The San Antonia Express-News reports: The man accused of scheming to kill a Saudi diplomat is described by those who know him as a scatterbrained, hapless businessman who in college earned the nickname “Jack” for his affinity for whiskey — hardly the type to mastermind a terrorist plot.
A long-time associate and former business partner of Manssor Arbabsiar said the terror suspect had owned a string of used-car and other businesses in the Corpus Christi area, but if anything seemed absentminded and shifty.
“He was pretty disorganized, always losing things like keys, titles, probably a thousand cellphones,” said David Tomscha, an Aransas Pass businessman who ran a used-car lot with Arbabsiar. “He wasn’t meticulous with taking care of things.”
News that Arbabsiar was implicated in a plot to assassinate the Saudi Arabian ambassador to the U.S. surprised Tomscha and others who knew him.
Tomscha said that if the allegations were true, Arbabsiar must have been driven by “easy, squeezy” money rather than religious or political zealotry.
“He never spoke ill of the United States,” Tomscha said. “I always thought he liked it here, because he could make money. He loved to make money.”
Tomscha said his acquaintance with Arbabsiar, who liked to be called “Jack,” went back more than a decade, though they’d lost touch about a year ago.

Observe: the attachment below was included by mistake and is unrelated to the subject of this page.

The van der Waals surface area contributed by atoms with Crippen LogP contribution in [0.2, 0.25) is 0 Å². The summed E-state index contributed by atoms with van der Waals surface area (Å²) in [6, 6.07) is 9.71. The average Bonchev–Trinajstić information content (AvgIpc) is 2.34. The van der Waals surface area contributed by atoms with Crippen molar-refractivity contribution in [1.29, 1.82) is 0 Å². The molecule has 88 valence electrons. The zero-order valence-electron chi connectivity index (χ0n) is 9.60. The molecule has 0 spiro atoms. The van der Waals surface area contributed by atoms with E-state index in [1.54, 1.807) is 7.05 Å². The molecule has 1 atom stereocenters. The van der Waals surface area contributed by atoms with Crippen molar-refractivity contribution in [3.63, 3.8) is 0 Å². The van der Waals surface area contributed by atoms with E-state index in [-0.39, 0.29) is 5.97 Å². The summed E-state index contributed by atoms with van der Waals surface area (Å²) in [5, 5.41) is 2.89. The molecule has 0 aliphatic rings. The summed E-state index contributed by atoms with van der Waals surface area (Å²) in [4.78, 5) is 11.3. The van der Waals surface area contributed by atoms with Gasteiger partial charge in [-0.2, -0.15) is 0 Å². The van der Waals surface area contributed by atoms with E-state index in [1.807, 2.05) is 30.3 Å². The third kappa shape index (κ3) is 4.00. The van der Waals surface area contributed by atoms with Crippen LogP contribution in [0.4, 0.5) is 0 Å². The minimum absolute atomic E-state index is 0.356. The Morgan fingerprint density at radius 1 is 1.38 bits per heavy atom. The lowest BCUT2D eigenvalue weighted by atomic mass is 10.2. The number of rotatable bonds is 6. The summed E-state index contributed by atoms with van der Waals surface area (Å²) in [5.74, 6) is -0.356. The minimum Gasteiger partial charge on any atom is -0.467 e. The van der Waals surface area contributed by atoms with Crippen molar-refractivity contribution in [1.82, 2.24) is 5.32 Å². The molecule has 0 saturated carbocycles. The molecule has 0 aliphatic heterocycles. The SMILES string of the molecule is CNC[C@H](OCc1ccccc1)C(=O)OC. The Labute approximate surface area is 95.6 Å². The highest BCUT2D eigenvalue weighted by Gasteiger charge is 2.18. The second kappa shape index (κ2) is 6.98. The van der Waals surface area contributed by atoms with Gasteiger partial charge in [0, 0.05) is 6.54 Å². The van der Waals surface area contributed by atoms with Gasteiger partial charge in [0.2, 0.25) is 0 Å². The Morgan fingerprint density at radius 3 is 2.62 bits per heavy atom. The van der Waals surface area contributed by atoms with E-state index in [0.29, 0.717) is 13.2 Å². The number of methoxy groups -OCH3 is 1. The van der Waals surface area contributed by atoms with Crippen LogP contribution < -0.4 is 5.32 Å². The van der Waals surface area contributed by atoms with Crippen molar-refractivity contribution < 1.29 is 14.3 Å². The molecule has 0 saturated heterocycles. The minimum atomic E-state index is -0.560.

Tom Hosseini, an Iranian whose friendship with Arbabsiar dates back 30 years, went as far as calling Arbabsiar “a joke.”
The two were roommates at what’s now Texas A&M University-Kingsville, but Arbabsiar dropped out after two semesters and finished his degree in Louisiana.
It was Hosseini who nicknamed Arbabsiar “Jack,” for the quantities of Jack Daniel’s whiskey Arbabsiar would drink.
“Scarface,” another nickname, was for the lasting reminder of the time Arbabsiar arranged for the then-college students to party with some girls, not knowing the girls’ boyfriends would arrive wielding bats and knives.
Was Arbabsiar religious?
“He couldn’t even pray, doesn’t know how to fast. He used to drink, smoke pot, go with the prostitutes,” Hosseini said, laughing with a clerk at his market in downtown Corpus Christi. “His first wife left him because he would lose his keys every other day. … This guy is not a mastermind.”